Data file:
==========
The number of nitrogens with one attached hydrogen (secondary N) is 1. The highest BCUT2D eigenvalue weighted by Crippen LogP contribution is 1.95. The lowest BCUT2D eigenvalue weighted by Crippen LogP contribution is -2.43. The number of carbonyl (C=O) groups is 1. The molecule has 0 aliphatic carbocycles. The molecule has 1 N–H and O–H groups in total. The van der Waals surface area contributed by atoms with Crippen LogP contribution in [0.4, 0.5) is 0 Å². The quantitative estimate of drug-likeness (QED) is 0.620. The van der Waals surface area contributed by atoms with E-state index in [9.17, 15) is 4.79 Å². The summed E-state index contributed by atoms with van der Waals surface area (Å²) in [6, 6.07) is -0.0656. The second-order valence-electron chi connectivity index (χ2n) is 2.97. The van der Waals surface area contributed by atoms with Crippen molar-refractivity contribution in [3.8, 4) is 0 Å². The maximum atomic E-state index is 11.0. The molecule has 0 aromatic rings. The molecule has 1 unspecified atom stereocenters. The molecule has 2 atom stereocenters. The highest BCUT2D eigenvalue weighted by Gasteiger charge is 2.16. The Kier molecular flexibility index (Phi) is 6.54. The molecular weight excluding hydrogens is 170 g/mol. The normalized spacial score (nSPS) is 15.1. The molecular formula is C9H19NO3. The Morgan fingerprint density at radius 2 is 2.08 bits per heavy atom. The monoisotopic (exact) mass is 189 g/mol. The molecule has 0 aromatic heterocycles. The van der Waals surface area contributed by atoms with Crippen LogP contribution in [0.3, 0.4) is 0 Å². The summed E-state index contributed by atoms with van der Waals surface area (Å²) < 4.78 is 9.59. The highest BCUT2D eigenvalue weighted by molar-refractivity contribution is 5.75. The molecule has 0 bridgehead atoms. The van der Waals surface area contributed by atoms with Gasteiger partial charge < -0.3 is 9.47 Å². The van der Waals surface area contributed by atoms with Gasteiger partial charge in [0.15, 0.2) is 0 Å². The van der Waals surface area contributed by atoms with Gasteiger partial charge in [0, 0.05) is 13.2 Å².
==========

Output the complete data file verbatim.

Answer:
The number of nitrogens with one attached hydrogen (secondary N) is 1. The highest BCUT2D eigenvalue weighted by Crippen LogP contribution is 1.95. The lowest BCUT2D eigenvalue weighted by Crippen LogP contribution is -2.43. The number of carbonyl (C=O) groups is 1. The molecule has 0 aliphatic carbocycles. The molecule has 1 N–H and O–H groups in total. The van der Waals surface area contributed by atoms with Crippen LogP contribution in [0.4, 0.5) is 0 Å². The quantitative estimate of drug-likeness (QED) is 0.620. The van der Waals surface area contributed by atoms with E-state index in [9.17, 15) is 4.79 Å². The summed E-state index contributed by atoms with van der Waals surface area (Å²) in [6, 6.07) is -0.0656. The second-order valence-electron chi connectivity index (χ2n) is 2.97. The van der Waals surface area contributed by atoms with Crippen molar-refractivity contribution in [3.8, 4) is 0 Å². The maximum atomic E-state index is 11.0. The molecule has 0 aromatic rings. The molecule has 1 unspecified atom stereocenters. The molecule has 2 atom stereocenters. The highest BCUT2D eigenvalue weighted by Gasteiger charge is 2.16. The Kier molecular flexibility index (Phi) is 6.54. The molecular weight excluding hydrogens is 170 g/mol. The normalized spacial score (nSPS) is 15.1. The molecular formula is C9H19NO3. The Morgan fingerprint density at radius 2 is 2.08 bits per heavy atom. The monoisotopic (exact) mass is 189 g/mol. The molecule has 0 aromatic heterocycles. The van der Waals surface area contributed by atoms with Crippen LogP contribution in [0.3, 0.4) is 0 Å². The summed E-state index contributed by atoms with van der Waals surface area (Å²) < 4.78 is 9.59. The highest BCUT2D eigenvalue weighted by molar-refractivity contribution is 5.75. The molecule has 0 bridgehead atoms. The van der Waals surface area contributed by atoms with Gasteiger partial charge < -0.3 is 9.47 Å². The van der Waals surface area contributed by atoms with Gasteiger partial charge in [0.15, 0.2) is 0 Å². The van der Waals surface area contributed by atoms with Gasteiger partial charge in [0, 0.05) is 13.2 Å².